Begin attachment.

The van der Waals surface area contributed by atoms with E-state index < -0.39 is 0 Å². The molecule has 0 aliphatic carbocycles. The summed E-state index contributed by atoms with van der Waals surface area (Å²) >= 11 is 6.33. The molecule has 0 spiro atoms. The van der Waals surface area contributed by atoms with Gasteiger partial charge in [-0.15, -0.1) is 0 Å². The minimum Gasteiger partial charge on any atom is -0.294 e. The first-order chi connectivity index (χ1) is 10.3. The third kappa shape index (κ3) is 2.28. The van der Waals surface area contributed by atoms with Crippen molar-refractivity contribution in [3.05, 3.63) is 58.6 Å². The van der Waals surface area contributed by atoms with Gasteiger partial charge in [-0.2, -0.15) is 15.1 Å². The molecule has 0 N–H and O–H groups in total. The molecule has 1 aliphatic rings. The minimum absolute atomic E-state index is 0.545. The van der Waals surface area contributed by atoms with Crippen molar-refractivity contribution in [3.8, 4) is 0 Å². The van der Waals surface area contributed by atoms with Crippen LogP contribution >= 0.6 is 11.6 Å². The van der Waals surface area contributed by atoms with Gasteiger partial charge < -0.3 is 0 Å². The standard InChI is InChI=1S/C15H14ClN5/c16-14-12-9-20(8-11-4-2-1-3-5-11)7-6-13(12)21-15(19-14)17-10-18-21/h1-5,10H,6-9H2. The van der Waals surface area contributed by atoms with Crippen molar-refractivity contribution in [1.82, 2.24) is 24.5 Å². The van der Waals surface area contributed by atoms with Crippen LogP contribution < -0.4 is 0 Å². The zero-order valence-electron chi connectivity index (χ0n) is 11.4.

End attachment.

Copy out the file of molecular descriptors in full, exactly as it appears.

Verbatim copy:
The van der Waals surface area contributed by atoms with E-state index < -0.39 is 0 Å². The molecule has 0 aliphatic carbocycles. The summed E-state index contributed by atoms with van der Waals surface area (Å²) >= 11 is 6.33. The molecule has 0 spiro atoms. The van der Waals surface area contributed by atoms with Gasteiger partial charge in [-0.15, -0.1) is 0 Å². The minimum Gasteiger partial charge on any atom is -0.294 e. The first-order chi connectivity index (χ1) is 10.3. The third kappa shape index (κ3) is 2.28. The van der Waals surface area contributed by atoms with Crippen molar-refractivity contribution in [3.05, 3.63) is 58.6 Å². The van der Waals surface area contributed by atoms with Gasteiger partial charge in [-0.2, -0.15) is 15.1 Å². The molecule has 0 N–H and O–H groups in total. The molecule has 1 aliphatic rings. The minimum absolute atomic E-state index is 0.545. The van der Waals surface area contributed by atoms with Crippen molar-refractivity contribution in [3.8, 4) is 0 Å². The van der Waals surface area contributed by atoms with Crippen LogP contribution >= 0.6 is 11.6 Å². The van der Waals surface area contributed by atoms with Gasteiger partial charge < -0.3 is 0 Å². The standard InChI is InChI=1S/C15H14ClN5/c16-14-12-9-20(8-11-4-2-1-3-5-11)7-6-13(12)21-15(19-14)17-10-18-21/h1-5,10H,6-9H2. The van der Waals surface area contributed by atoms with Crippen molar-refractivity contribution in [1.82, 2.24) is 24.5 Å². The van der Waals surface area contributed by atoms with Crippen LogP contribution < -0.4 is 0 Å². The zero-order valence-electron chi connectivity index (χ0n) is 11.4.